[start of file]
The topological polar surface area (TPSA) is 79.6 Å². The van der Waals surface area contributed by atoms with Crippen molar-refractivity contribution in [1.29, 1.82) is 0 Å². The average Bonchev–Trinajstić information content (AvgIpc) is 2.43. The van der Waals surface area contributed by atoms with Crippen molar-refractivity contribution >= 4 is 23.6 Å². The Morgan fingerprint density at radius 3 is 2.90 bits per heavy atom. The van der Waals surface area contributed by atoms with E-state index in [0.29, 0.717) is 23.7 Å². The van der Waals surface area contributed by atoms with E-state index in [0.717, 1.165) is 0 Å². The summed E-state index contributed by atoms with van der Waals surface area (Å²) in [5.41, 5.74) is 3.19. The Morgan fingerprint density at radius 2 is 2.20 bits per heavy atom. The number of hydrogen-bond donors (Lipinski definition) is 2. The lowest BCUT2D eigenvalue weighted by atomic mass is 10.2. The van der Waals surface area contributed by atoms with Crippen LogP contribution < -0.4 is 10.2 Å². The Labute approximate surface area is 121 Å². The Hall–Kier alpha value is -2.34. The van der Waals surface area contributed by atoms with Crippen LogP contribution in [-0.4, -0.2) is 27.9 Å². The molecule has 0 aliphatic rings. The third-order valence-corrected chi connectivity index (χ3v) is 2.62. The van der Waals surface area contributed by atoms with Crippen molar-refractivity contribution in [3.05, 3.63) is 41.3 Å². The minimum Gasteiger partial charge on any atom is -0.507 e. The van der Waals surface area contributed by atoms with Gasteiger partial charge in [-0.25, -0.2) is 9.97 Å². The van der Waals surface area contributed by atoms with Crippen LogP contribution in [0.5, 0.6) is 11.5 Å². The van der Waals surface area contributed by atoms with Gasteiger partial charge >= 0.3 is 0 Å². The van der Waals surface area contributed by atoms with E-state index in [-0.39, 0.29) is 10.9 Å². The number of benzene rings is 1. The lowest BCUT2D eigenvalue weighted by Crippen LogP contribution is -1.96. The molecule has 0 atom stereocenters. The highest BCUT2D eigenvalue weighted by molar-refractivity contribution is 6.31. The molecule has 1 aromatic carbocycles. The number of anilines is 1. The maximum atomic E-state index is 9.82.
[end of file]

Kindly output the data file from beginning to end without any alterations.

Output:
The topological polar surface area (TPSA) is 79.6 Å². The van der Waals surface area contributed by atoms with Crippen molar-refractivity contribution in [1.29, 1.82) is 0 Å². The average Bonchev–Trinajstić information content (AvgIpc) is 2.43. The van der Waals surface area contributed by atoms with Crippen molar-refractivity contribution >= 4 is 23.6 Å². The Morgan fingerprint density at radius 3 is 2.90 bits per heavy atom. The van der Waals surface area contributed by atoms with E-state index in [0.29, 0.717) is 23.7 Å². The van der Waals surface area contributed by atoms with E-state index in [0.717, 1.165) is 0 Å². The summed E-state index contributed by atoms with van der Waals surface area (Å²) in [5.41, 5.74) is 3.19. The Morgan fingerprint density at radius 2 is 2.20 bits per heavy atom. The number of hydrogen-bond donors (Lipinski definition) is 2. The lowest BCUT2D eigenvalue weighted by atomic mass is 10.2. The van der Waals surface area contributed by atoms with Crippen LogP contribution < -0.4 is 10.2 Å². The Labute approximate surface area is 121 Å². The Hall–Kier alpha value is -2.34. The van der Waals surface area contributed by atoms with Crippen LogP contribution in [-0.4, -0.2) is 27.9 Å². The molecule has 0 aliphatic rings. The third-order valence-corrected chi connectivity index (χ3v) is 2.62. The van der Waals surface area contributed by atoms with Crippen molar-refractivity contribution in [3.05, 3.63) is 41.3 Å². The minimum Gasteiger partial charge on any atom is -0.507 e. The van der Waals surface area contributed by atoms with Gasteiger partial charge in [-0.25, -0.2) is 9.97 Å². The van der Waals surface area contributed by atoms with Crippen LogP contribution in [0.5, 0.6) is 11.5 Å². The van der Waals surface area contributed by atoms with Gasteiger partial charge >= 0.3 is 0 Å². The van der Waals surface area contributed by atoms with E-state index in [-0.39, 0.29) is 10.9 Å². The number of benzene rings is 1. The lowest BCUT2D eigenvalue weighted by Crippen LogP contribution is -1.96. The molecule has 0 atom stereocenters. The highest BCUT2D eigenvalue weighted by molar-refractivity contribution is 6.31. The molecule has 1 aromatic carbocycles. The number of anilines is 1. The maximum atomic E-state index is 9.82.